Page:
Issue #109 – Navigating the newsgroups

Issue #109

 

Surfing & Cruising    

by Bret Kelly

 

Navigating the newsgroups

I’ve talked a lot about the Web, covered IRC and touched on e—mail — the
only thing left are the newsgroups. These are messages posted to a specific
forum about a specific topic.

For instance, can.motss is a newsgroup that contains exchanges that may
be of interest to Canadian members of the same-sex (motss). Subscribers post
articles to the group and solicit others for a response. Threads are the
responses that follow from the main message. “Re:” is in reference to the pre-
vious posting. A flame refers to an angry message and spam means junk mail
or advertising. That’s just some of the terminology that you will come across
in any newsgroup.

Internet service providers will generally offer over 25,000 newsgroups,
depending on what networks they are using. Configure your news server. sub-
scribe to whatever groups you wish, download the headers (titles of mes-
sages) and get clicking. There are hundreds of news servers but you may not i
be able to access them without an account. .

Gay newsgroups that may be on interest are: bit.listserv.gaynet. soc.sup—
port.youth.gay-lesbian-bi and altpoliticshomosexuality. Abbreviations make
the group name manageable — bit stands for bitnet, soc for society and alt
for alternative.

Netscape users are probably are familiar with newsgroups as its Message
Center is very easy to use; click on newsgroups in the Communicator menu
and go. Internet Explorer has Outlook Express for accessing newsgroups but
for sheer simplicity, I’d give Communicator a higher recommendation.
Netscape’s news program follows the same structure as its e-mail: posting
and reading messages in a group is like regular mail, except you are sending
to a public forum. There are stand alone newsreaders like Free Agent
(www.forteinc.com/agent/) for Windows and Newswatcher
(www.best.com/~smfr/mtnw/mtnewswatcher.html) for Mac but if you use
Netscape, you don’t need anything else.

Gay newsgroups used to be a simple but effective way to exchange ideas on
homophobia, coming out, sexuality and hate crimes. However. as the num-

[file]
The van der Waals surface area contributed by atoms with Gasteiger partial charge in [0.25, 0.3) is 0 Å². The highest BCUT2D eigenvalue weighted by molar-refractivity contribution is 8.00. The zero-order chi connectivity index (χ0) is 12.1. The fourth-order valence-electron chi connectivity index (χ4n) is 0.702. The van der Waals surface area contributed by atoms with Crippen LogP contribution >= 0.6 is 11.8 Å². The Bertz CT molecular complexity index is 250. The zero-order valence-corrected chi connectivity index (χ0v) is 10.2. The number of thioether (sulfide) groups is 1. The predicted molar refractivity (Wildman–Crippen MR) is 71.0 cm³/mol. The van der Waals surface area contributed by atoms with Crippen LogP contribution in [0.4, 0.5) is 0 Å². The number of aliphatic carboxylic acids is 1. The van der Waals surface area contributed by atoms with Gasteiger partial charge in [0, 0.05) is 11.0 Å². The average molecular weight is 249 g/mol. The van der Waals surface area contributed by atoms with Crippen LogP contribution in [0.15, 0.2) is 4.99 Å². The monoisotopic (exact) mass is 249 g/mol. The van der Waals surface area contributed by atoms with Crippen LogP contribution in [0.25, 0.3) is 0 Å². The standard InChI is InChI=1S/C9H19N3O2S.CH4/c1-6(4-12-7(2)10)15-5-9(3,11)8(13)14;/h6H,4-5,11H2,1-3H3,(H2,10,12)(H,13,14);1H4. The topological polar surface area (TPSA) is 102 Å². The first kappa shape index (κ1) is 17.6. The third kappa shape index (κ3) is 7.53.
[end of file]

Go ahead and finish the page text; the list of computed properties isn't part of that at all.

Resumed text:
ber of Internet users has grown so has people using the forums as a quick
way to generate traffic to a Web site — in short. “spam.” it’s very hard to find
a group that doesn’t have some sort of advertising.

If you are using the newsgroups to download pictures. be prepared to sort
through a lot of crap. Netscape users might even want to disable Java, as
spammers add extra HTML code to the message which creates a pop up con-
sole leading to an advertisement. Go with extra caution when clicking on’
messages entitled “Sick and Perverted” or “Illegal? it probably is what it says
or at least a spamming trick. The header may get your attention but experi-
ence has taught me to stay very clear.

Pictures are called binaries, which are encoded and attached to the mes-
sage. There are different types of encoding/decoding. so your chosen news-
reader may not be able to properly decode all of the images. Popular groups
for gay erotica include alt.binaries.erotica.male or alt.sex.pictures.male but
there are at least 50 more from bears to bodybuilders.

If you do have the patience, use the filters options and filter out as much
as possible. If you plan only to read articles, filter out messages that include
.jpg or .gif, as this will eliminate most of the articles containing images.
Filtering cross posts will drastically cut down on the spam. Even better, sub-
scribe only groups that contain the word “moderated” or that you know are
moderated. A moderator will approve all messages before they get posted to
the forum.

Obviously, this is a very watered down version of what the newsgroups are
all about. If you want to learn more consult your ISP’s Web site and look up
newsgroups in the FAQ section. If you can’t find anything there, try this URL:
www.geocities.com/ResearchTriangle/Lab/6882/, it’s the official homepage of
news.newusers.questions — a newsgroup that deals with questions and
answers relating to UseNet and the Internet.